AUSTRIA - The Green party has labelled the centre-right government’s planned harmonisation of the state pension system “a leap in the dark” with the “most negative” consequences for those affected.
The party’s social spokesman Karl Öllinger said the government was “skating on thin ice” taking assumptions which would later prove wrong. He also attacked the government’s position on female workers and the un-employed.
Max Walch of the right-wing Austrian Liberal party, FPOe which governs alongside with the Austrian People party, OeVP, retaliated - saying the Green Party has so far offered no “constructive suggestion”.
The FPOe is part of the centre-right government which has put its plans to do away with the current fragmented pension system at the heart of its reform agenda. The reform, agreed on July 12 after 22 rounds of negotiations with social partners, envisages the creation of individual pension accounts and a harmonised base for contributions. It should be presented to parliament in autumn and is expected to become law by January 2005.
Standard contributions would amount to 22.8% of gross wages, but farmers and self-employed workers should pay respectively 15 % and 17.5%.
“The green party has been criticising the government for years without contributing an alternative. The same pattern emerges here with pension harmonisation,” Walch said in a statement.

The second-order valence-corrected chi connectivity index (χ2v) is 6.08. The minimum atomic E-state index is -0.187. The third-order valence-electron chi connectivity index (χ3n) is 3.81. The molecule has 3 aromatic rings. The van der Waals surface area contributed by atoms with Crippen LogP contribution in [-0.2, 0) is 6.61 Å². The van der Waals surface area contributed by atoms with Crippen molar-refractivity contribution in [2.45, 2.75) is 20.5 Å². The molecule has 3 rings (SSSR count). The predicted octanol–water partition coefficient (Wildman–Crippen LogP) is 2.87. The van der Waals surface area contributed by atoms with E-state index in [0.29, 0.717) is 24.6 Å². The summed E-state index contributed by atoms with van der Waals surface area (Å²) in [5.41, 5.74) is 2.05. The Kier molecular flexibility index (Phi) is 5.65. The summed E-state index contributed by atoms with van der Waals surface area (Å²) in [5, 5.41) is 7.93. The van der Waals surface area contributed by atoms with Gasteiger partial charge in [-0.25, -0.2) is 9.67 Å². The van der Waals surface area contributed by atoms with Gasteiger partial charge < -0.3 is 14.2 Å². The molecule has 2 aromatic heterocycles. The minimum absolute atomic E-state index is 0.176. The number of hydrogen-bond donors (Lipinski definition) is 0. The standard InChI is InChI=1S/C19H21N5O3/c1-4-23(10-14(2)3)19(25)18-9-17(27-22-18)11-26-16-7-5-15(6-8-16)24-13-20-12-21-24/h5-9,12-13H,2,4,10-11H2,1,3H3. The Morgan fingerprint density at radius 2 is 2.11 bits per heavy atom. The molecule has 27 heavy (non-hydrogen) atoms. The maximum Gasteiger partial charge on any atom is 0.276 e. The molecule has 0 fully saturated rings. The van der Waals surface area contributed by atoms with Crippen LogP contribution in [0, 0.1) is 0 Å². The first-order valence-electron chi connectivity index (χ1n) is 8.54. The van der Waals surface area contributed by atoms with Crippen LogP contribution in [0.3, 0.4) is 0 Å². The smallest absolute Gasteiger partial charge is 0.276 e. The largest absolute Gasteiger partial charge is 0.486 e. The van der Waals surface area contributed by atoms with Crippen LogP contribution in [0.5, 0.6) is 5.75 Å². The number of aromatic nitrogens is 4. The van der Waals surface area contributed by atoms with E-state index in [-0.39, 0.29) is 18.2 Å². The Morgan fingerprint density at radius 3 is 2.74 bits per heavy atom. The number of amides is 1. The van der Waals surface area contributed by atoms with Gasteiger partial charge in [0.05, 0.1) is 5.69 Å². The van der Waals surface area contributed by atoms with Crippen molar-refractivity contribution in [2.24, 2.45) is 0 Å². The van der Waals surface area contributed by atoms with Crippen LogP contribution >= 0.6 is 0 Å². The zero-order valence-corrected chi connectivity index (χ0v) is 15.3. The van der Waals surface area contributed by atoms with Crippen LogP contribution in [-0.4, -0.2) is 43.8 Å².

“It would be a leap in the dark if the pension system stayed as it is today.”
“Privilege and injustice must be part of the past. While the greens make endless polemics, the government works in the interest of the whole country.”
The FPOe has lately spoken about the pension harmonisation. Its website announces that things are getting going on the issue of pension harmonisation although there was “no conclusive result” yet.
The party said it would insist on improvements for workers with physically demanding jobs
The FPOe representative Herbert Scheibner stated: “We are in a very intensive phase of consultation with the coalition partners”, while the party’s leader Ursula Haubner said the party had developed a three-alternative programme to tackle the problem of heavy-workers.
She was quoted as being optimistic that one of the three solution could persuade coalition partner OeVP while her brother and president of the Carinthia province, Jörg Haider said that one year of heavy work should allow 15 months of pensions.
Lately economy minister Martin Bartenstein said that allowing workers with 45 years of contributions and workers with heavy jobs to retire before 65 years of age was “financially not feasible”.